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Hey, Savoir... many thanks for the link on Australian Registry. We are planning on selling up in the US and immigrating to OZ in the next couple of years. Having deregistered one vessel from US documentation status and reregistering it in the Cayman Islands, the Australian process seems much simpler. One of the major issues was finding someone from Bureau Veritas to 'measure' the boat which was lying in Barre Navidad, Mexico. There are only a couple of surveyors licensed on the US west coast to perform the measurement but it was certainly useful to know how many cannons she was permitted to carry! I understand there is an advantage to importing a US built vessel into Australia from a duty standpoint and am in the process of researching if there are other countries of manufacture that enjoy the same treatment as US built vessels. Any advice on this subject would be appreciated. Capt Phil
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Old 09-10-2010, 19:55   #8
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I say go for it.

Be sure to set the yacht up so that it sails well downwind.

As long as you sail westabout, it should be a great time.

We found that when we sailed to Australia, the longer hops were easier on the crew than the short hops. On the short hops, the crew doesn't have time to get over seasickness and get their sea legs to enjoy their time at sea. If all you do is short hops, the crew may never enjoy offshore sailing because they never get their sea legs and get over their short hop queasiness. My wife didn't like the two to three day sails because it took a couple of days before she started feeling really good. You may end up programming your crew to hate sailing if all they ever do is short hops. They will experience only queasy short hops and be anxious to get off the boat asap at the next port.
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Old 09-10-2010, 20:18   #9
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The only advantage in having a US built boat on arrival in Australia is a tax reduction from 15% to 10%. You can defer this tax by occasional visits to NZ or New Caledonia to restart the clock. On arrival in Australia you automatically get 3 months and can request up to a year. If you take the full year the boat cannot return for 3 years. At the end of your time in Australia you must pay the tax or leave.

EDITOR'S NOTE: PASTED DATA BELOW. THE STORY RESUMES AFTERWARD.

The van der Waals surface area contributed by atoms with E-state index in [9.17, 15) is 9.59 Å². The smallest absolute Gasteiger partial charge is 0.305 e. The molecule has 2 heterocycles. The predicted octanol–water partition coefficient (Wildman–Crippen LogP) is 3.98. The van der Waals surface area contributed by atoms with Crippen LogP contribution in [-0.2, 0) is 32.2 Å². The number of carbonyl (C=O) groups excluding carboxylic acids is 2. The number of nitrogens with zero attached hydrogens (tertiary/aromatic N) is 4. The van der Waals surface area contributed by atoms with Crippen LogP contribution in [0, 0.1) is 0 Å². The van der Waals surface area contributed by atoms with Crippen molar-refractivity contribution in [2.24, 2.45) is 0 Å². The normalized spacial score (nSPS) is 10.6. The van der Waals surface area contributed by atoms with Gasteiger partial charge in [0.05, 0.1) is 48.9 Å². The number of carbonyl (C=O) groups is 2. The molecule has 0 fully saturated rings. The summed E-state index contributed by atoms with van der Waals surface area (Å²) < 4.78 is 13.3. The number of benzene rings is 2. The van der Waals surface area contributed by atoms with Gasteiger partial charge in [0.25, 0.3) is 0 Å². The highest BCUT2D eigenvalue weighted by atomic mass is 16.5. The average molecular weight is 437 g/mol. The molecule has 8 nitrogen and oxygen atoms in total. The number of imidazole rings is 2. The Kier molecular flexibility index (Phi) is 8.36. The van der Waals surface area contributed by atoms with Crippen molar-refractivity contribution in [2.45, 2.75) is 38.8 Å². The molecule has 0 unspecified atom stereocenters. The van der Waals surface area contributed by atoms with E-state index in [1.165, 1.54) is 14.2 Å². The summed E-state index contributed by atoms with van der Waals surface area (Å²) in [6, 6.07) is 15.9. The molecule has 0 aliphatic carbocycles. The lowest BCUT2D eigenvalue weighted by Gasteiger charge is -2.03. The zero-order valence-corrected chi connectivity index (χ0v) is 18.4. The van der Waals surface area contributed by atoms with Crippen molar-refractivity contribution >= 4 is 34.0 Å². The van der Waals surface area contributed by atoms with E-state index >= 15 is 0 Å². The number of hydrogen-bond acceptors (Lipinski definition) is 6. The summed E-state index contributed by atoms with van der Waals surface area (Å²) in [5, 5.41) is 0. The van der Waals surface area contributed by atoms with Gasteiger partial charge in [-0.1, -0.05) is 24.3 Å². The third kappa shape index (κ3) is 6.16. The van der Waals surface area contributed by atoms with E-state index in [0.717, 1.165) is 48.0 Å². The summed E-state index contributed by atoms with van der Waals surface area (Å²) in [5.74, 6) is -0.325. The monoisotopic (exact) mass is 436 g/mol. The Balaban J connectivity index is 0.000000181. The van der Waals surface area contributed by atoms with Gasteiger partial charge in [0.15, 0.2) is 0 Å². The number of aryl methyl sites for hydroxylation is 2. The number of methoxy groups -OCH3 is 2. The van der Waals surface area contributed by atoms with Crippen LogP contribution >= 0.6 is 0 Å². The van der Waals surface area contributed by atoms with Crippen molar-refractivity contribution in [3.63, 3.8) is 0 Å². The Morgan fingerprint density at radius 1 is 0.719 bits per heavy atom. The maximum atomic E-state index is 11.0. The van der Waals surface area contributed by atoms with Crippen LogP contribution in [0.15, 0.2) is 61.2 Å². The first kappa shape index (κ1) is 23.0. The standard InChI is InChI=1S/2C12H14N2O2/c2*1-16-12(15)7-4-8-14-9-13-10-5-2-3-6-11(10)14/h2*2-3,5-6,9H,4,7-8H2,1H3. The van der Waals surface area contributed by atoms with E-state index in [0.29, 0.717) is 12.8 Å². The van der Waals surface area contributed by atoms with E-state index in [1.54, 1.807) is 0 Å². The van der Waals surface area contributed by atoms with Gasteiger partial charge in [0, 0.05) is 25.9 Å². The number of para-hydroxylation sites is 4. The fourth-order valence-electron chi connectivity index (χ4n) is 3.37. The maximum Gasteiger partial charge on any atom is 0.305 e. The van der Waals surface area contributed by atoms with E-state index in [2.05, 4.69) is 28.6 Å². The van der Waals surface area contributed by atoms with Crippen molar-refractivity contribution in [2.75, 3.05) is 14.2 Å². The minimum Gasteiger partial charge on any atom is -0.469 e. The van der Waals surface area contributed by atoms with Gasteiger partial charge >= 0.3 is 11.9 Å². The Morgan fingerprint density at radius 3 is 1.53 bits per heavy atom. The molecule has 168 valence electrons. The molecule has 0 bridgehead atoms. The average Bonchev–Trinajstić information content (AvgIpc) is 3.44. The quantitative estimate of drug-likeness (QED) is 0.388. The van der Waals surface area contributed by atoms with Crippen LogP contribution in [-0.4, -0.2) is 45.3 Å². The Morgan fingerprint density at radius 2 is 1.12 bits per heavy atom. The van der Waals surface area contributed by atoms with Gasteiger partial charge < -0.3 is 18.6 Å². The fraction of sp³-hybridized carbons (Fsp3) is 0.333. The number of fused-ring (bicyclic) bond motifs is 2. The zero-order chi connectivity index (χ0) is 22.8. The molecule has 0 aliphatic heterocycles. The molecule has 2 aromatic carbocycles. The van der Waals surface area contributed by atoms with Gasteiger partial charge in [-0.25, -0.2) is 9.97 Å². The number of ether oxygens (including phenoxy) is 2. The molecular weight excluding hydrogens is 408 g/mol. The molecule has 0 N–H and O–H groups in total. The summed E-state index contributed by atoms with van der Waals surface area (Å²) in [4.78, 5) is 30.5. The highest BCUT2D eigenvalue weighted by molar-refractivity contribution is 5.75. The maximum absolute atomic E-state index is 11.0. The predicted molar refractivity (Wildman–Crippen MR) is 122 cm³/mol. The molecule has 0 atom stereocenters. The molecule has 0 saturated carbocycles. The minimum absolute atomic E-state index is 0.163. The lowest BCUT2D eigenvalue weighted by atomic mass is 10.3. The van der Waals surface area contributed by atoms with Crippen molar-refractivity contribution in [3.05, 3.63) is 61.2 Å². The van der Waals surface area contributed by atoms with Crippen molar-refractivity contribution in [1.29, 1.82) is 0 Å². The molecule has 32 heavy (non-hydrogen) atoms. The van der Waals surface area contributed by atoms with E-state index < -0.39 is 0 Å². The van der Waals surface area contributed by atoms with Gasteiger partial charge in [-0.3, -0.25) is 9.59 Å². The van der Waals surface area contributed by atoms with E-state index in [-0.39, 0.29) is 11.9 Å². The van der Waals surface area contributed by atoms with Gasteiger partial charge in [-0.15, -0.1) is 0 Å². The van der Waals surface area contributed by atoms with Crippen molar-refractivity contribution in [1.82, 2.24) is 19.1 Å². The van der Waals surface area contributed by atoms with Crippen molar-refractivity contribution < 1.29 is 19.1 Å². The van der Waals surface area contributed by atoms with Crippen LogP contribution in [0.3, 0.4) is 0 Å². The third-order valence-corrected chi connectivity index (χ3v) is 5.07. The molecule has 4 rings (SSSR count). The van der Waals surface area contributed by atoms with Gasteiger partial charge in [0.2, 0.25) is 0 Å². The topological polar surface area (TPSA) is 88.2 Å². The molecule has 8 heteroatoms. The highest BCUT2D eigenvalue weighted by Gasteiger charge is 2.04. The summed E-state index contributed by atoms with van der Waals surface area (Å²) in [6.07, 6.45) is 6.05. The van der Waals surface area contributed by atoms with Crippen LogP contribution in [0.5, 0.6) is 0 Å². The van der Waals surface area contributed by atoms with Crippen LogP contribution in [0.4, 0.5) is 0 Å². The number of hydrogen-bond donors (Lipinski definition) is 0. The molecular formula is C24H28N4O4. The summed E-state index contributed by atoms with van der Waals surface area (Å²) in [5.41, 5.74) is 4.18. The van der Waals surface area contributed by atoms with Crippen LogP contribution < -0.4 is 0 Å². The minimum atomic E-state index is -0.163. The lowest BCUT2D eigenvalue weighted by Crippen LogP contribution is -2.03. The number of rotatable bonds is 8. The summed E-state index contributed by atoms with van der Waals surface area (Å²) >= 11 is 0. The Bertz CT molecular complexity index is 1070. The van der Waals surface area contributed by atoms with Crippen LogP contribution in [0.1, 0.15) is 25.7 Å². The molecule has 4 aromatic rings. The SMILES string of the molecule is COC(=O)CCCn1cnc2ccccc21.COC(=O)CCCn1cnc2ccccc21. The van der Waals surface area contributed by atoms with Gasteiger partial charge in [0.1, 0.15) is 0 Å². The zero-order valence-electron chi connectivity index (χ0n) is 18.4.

There are tax advantages in a few stays in other countries near Australia. The tax paid will be that on the day of assessment not the day of first arrival. If those days were a few years apart and the boat were to depreciate somewhat . . . . well gollleeee ! (insert Gomer Pyle accent) In addition, if a fat slab of the boat's inventory were to wear out just before assessment day . . . .

You are entitled to hire a surveyor to value the boat and he can only value what he can see. Don't let the customs guys try to value it or you will pay bigtime $$$$$.

Of course all that country hopping might not suit your new life.
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Old 09-10-2010, 21:07   #10
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Hi and thanks for all the advice, the interesting thing is getting any details (or even a response) from brokers. I guess that is universal?
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Old 09-10-2010, 21:26   #11
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Savior... many thanks for the details, particularly the point about getting an independent surveyors' opinion on value. Didn't know I had a choice.
Johnathon123... if you can give me an idea where you are looking on the west coast, pm me and I can give you names of reputable brokers to represent your interests. Don't have any connections in Florida or the East coast, however.
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Old 09-10-2010, 21:49   #12